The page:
Source: Associated Builders & Contractors, Washington, D.C.
A U.S. Department of the Treasury analysis confirms that a typical construction company faces an average effective federal tax burden of 30.3 percent against the 23.3 percent average for all U.S. businesses. The industry likewise pays the highest effective tax rate—the percent of income businesses actually pay in taxes—of any sector of the economy.
The analysis stems from the President’s Framework for Business Tax Reform, updated by the Obama Treasury Department from an initial 2012 version to include a proposal to stop corporate inversions and lower domestic corporate rate from 35 percent to 28 percent. The latter is of limited benefit to construction, where the overwhelming majority of businesses are organized as pass-through entities; their income is taxed at the individual level and would be left behind under such a plan.
Associated Builders & Contractors and its Tax Advisory Group (TAG) have long supported efforts to lower effective tax rates for construction businesses and bring greater parity for members by fighting to ensure that pass-through entities are included in tax reform discussions.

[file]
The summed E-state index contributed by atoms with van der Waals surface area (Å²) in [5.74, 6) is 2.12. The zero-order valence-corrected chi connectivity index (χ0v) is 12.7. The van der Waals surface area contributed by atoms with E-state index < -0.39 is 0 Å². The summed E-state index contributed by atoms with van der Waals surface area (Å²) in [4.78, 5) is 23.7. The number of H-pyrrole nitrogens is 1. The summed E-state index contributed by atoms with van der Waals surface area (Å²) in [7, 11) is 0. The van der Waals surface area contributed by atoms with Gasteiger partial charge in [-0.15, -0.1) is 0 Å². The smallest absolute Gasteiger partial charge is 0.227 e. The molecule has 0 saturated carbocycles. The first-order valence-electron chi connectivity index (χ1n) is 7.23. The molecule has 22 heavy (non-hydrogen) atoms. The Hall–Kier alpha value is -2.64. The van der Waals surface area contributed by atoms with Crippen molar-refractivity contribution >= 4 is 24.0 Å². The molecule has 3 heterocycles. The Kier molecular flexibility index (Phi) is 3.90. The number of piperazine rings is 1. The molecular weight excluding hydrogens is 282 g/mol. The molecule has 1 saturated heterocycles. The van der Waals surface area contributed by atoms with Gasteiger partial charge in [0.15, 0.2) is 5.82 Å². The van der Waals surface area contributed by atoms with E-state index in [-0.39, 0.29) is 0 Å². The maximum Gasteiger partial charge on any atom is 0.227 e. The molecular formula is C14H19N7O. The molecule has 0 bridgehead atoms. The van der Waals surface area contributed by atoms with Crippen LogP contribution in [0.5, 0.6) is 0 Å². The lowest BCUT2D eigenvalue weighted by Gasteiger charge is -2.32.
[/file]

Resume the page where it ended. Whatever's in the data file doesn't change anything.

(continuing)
In an op-ed for the Washington, D.C.-centric The Hill, ABC Immediate Past Chair Pamela Volm calls on stakeholders to create a tax environment that encourages growth for both big and small businesses: “While there seems to be a general consensus that our tax system needs fundamental reform, some in Washington, including President Obama, have proposed reforms chiefly concerned with lowering the corporate rate—despite the fact that so-called C-corps make up just five percent of all business entities and account for less than half of the private sector workforce. Slashing the corporate rate does nothing to provide relief for the millions of small businesses that file their taxes individually; the same small businesses that create two out of every three jobs in the United States, according to the Small Business Administration.”
In addition to high effective rates, ABC notes, many members—and small businesses in general—struggle with the ambiguity created by constantly changing tax policies. In testimony before a U.S. House of Representatives subcommittee in December, ABC TAG member Rich Shavell told Congress “the single biggest challenge facing small business today is widespread uncertainty—[in] economic prospects, regulatory environment and tax policy.”